Visited 2 Nov 2009 – The remains of Fort Bowie are cradled in the Apache Pass of the Chiricahua Mountains of southern Arizona. It is not an easy place to get to but, for fort buffs, it is well worth the effort.
The post was originally constructed in 1862 to protect the strategic pass against hostile Chiricahua Apache Indians led by Chochise and Geronimo. The pass was originally the “most dangerous” stop along the Butterfield Stage route which operated between St. Louis and San Francisco from 1858 to 1861. During the U.S. Civil War two engagements with Hostile Apache Indians, the Battle of Apache Pass (1862) and the Bascom Affair (1861) caused the Army to establish Fort Bowie on 28 Jul 1862. The fort grew to be a modern army post with about 38 buildings by the time it became unnecessary and was abandoned in 1894. When the Fort was abandoned much of the movable property was removed by local residents and what remains today is adobe and rock ruins.
The site is a National Historic Site staffed and administered by the National Park Service who maintains a field office and a visitor center at the site. Access to the site is by a 1.5 mile trail (one way) from an unmanned trail head. Getting to the trailhead involves travel along some twisting gravel roads. The easiest access is from the town of Bowie on I10 (12 miles) and you can also access it from the town of Wilcox also on I10 (30 Miles) but the road from Wilcox involves a long stretch of gravel road through the pass. We were not comfortable with leaving the car at the unmanned trailhead and opted for the handicapped access to the site. Our discomfort with the unmanned trailhead came from the remoteness and the warning signs regarding UDA’s (UnDocumented Aliens).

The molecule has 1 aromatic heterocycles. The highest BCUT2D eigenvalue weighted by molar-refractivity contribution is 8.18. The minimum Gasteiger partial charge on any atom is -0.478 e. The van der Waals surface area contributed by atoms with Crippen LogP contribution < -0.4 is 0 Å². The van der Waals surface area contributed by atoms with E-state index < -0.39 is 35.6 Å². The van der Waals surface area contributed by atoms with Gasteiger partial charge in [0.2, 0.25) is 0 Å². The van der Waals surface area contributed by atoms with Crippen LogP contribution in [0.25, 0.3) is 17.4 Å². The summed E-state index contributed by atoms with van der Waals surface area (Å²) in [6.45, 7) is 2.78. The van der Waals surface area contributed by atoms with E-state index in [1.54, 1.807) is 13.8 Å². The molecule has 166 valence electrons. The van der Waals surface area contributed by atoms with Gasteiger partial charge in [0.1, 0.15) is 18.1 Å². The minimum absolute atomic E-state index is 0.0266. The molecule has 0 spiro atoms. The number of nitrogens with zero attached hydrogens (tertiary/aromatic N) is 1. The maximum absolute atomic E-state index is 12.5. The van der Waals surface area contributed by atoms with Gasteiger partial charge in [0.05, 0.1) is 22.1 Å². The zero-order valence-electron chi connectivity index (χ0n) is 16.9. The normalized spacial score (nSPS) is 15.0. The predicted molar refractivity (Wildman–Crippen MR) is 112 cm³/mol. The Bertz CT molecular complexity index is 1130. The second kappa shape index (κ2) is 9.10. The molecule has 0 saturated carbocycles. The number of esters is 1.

Once at the site we were treated to a grand view of the fort ruins. The setting is beautiful and enough of the fort remains to give you a sense of what it was. It also helps that the post flag pole has been restored and flies the U.S flag. The Visitor Center is large and contains a lot of information about the post. The ranger was very knowledgeable and gave me some great photo location tips. The site brochure is one of the best I have seen with a large depiction of the fort in the 1890′s as viewed from the overlook hill behind the fort. You can climb to the crest of the overlook hill with the brochure in hand and visualize all of the remains below.
This post was written by JohnStanton on November 3, 2009